HOUGHTON - Total prevention of sexual abuse in schools may be impossible, but local districts do have strong policies for keeping predators away from children and for dealing with allegations that might arise, according to Copper Country Intermediate School District Superintendent Dennis Harbour.
Last week, former Houghton High School hockey volunteer Brad Aldrich was sentenced to nine months in jail for criminal sexual conduct involving a player last year. While the district may not have had a lot of experience in dealing with that sort of situation, district leaders did what was necessary, Harbour said.
"I would say it was handled well, as unfortunate as it is," Harbour said. "If a situation isn't dealt with it can escalate, but apparently they did a good job with it."
Garrett Neese/Daily Mining Gazette
Houghton Middle School students listen to a presentation on healthy breakfast eating at the school’s Cabin Fever day Thursday. Keeping children safe while in school and in school activities is a priority for everyone. To that end schools have adopted policies to combat sexual abuse.
Harbour said all districts within the CCISD use policy guidelines purchased from NEOLA, a national organization that has lawyers vet those policies to make sure they comply with state laws.
Local districts may then change or adjust those policies to meet specific needs, but "the policy on something like sex abuse would be similar in most districts," he said.
Abuse prevention under those policies begins with background checks for both employees and volunteers that will be working with students.
Peggy Myllyoja, the CCISD's NEOLA policies specialist, said prospective employees have to be fingerprinted, and the fingerprints and names are checked against both national FBI and state databases.
Volunteers, however, aren't required to be fingerprinted, in which case only their Michigan criminal record is searched, using the Michigan State Police Internet Criminal History Access Tool. Districts can choose to require volunteer fingerprints, and the more extensive search.
"I believe most local districts only do ICHAT; I don't believe they're doing fingerprinting," Myllyoja said.
Doreen Klingbeil, superintendent of Houghton-Portage Township District Schools, said not all volunteer candidates are fingerprinted, but that the district also checks references before bringing someone aboard.
However, she noted, "if someone's never been convicted everything comes back clean and clear."
Staff training can also be a means to prevent sexual abuse. Harbour said the CCISD, which provides most local professional development, offered several sessions focused on preventing online sexual abuse a couple of years ago, and that sexual abuse is discussed in mentoring programs for new teachers.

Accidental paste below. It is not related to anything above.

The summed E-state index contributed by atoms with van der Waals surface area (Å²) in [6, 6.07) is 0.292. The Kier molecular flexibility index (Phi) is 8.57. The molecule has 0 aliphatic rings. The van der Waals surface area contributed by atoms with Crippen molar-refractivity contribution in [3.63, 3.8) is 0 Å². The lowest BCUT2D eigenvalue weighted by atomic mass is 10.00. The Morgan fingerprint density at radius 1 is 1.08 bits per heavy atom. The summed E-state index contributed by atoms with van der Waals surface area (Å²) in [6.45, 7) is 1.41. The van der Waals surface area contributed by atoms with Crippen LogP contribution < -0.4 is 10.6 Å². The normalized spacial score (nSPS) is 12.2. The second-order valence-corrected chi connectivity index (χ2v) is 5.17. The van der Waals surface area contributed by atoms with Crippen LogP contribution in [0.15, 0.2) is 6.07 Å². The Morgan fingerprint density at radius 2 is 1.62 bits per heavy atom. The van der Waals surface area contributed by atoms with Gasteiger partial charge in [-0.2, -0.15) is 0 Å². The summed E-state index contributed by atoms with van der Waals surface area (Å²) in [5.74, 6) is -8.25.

If there is an accusation of abuse, Harbour said districts should quickly contact police rather than try to investigate on their own.
"If there's any sense it could be remotely true, we should err on the side of caution," he said.
"We have a great relationship with police and local authorities, and they're very open to working with us," Klingbeil noted.
Harbour said the next step would be at least temporarily removing an alleged perpetrator from contact with children, generally by putting them on paid leave if they were an employee.
Even if district leaders think the employee is likely innocent, "it's very difficult to be effective as a teacher when there are accusations being made of doing something wrong," he said.
Harbour said he believes NEOLA's specialists ensure policies at least meet legal requirements and protect districts from liability, but because there have been few incidents of reported sexual abuse, there haven't been many chances to improve on those policies either.
Klingbeil said the policies on the books were appropriate for dealing with the Aldrich situation, but that the district also "always reviews our policies given any situation that's happening in the schools."
Harbour said he thought the Houghton district addressed that situation promptly and with sensitivity.
"The most important thing is the child involved and the legal rights of the child," he said. "Our mission is to safeguard that."
A parent of a Houghton High School student, who spoke on the condition of anonymity, would not comment on the recently concluded case, but said she's still comfortable with her child's safety at school and in Houghton athletic programs.